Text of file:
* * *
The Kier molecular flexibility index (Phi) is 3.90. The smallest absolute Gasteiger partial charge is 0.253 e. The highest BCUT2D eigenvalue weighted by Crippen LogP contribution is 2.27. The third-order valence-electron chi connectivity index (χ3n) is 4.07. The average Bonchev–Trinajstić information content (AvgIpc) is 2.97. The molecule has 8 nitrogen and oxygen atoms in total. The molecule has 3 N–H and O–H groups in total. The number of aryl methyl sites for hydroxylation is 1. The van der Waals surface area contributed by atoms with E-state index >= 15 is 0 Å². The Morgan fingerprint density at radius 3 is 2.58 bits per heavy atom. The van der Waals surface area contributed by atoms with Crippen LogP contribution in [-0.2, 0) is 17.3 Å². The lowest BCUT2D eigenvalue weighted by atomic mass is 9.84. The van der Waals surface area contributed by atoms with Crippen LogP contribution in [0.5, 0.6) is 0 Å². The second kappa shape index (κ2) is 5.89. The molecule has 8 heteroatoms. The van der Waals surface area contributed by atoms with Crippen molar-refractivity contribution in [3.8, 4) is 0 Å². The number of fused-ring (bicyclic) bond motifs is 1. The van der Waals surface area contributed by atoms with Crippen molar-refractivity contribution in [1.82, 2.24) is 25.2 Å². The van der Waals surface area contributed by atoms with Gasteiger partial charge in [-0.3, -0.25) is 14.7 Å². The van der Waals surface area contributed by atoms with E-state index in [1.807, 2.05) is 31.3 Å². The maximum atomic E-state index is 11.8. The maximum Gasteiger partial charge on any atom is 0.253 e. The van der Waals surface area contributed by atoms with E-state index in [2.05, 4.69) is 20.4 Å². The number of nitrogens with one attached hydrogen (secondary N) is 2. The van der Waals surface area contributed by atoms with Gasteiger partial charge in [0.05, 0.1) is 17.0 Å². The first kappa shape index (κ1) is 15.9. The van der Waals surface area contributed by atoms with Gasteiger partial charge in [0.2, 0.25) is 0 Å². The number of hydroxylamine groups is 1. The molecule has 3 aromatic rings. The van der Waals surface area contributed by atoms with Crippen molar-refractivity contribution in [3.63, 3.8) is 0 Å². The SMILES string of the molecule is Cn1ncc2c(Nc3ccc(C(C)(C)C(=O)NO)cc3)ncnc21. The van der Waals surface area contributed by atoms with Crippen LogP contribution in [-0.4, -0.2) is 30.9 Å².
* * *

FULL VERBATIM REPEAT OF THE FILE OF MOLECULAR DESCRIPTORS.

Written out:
The Kier molecular flexibility index (Phi) is 3.90. The smallest absolute Gasteiger partial charge is 0.253 e. The highest BCUT2D eigenvalue weighted by Crippen LogP contribution is 2.27. The third-order valence-electron chi connectivity index (χ3n) is 4.07. The average Bonchev–Trinajstić information content (AvgIpc) is 2.97. The molecule has 8 nitrogen and oxygen atoms in total. The molecule has 3 N–H and O–H groups in total. The number of aryl methyl sites for hydroxylation is 1. The van der Waals surface area contributed by atoms with E-state index >= 15 is 0 Å². The Morgan fingerprint density at radius 3 is 2.58 bits per heavy atom. The van der Waals surface area contributed by atoms with Crippen LogP contribution in [-0.2, 0) is 17.3 Å². The lowest BCUT2D eigenvalue weighted by atomic mass is 9.84. The van der Waals surface area contributed by atoms with Crippen LogP contribution in [0.5, 0.6) is 0 Å². The second kappa shape index (κ2) is 5.89. The molecule has 8 heteroatoms. The van der Waals surface area contributed by atoms with Crippen molar-refractivity contribution in [3.8, 4) is 0 Å². The number of fused-ring (bicyclic) bond motifs is 1. The van der Waals surface area contributed by atoms with Crippen molar-refractivity contribution in [1.82, 2.24) is 25.2 Å². The van der Waals surface area contributed by atoms with Gasteiger partial charge in [-0.3, -0.25) is 14.7 Å². The van der Waals surface area contributed by atoms with E-state index in [1.807, 2.05) is 31.3 Å². The maximum atomic E-state index is 11.8. The maximum Gasteiger partial charge on any atom is 0.253 e. The van der Waals surface area contributed by atoms with E-state index in [2.05, 4.69) is 20.4 Å². The number of nitrogens with one attached hydrogen (secondary N) is 2. The van der Waals surface area contributed by atoms with Gasteiger partial charge in [0.05, 0.1) is 17.0 Å². The first kappa shape index (κ1) is 15.9. The van der Waals surface area contributed by atoms with Gasteiger partial charge in [0.2, 0.25) is 0 Å². The number of hydroxylamine groups is 1. The molecule has 3 aromatic rings. The van der Waals surface area contributed by atoms with Crippen molar-refractivity contribution in [3.63, 3.8) is 0 Å². The SMILES string of the molecule is Cn1ncc2c(Nc3ccc(C(C)(C)C(=O)NO)cc3)ncnc21. The van der Waals surface area contributed by atoms with Crippen LogP contribution in [-0.4, -0.2) is 30.9 Å².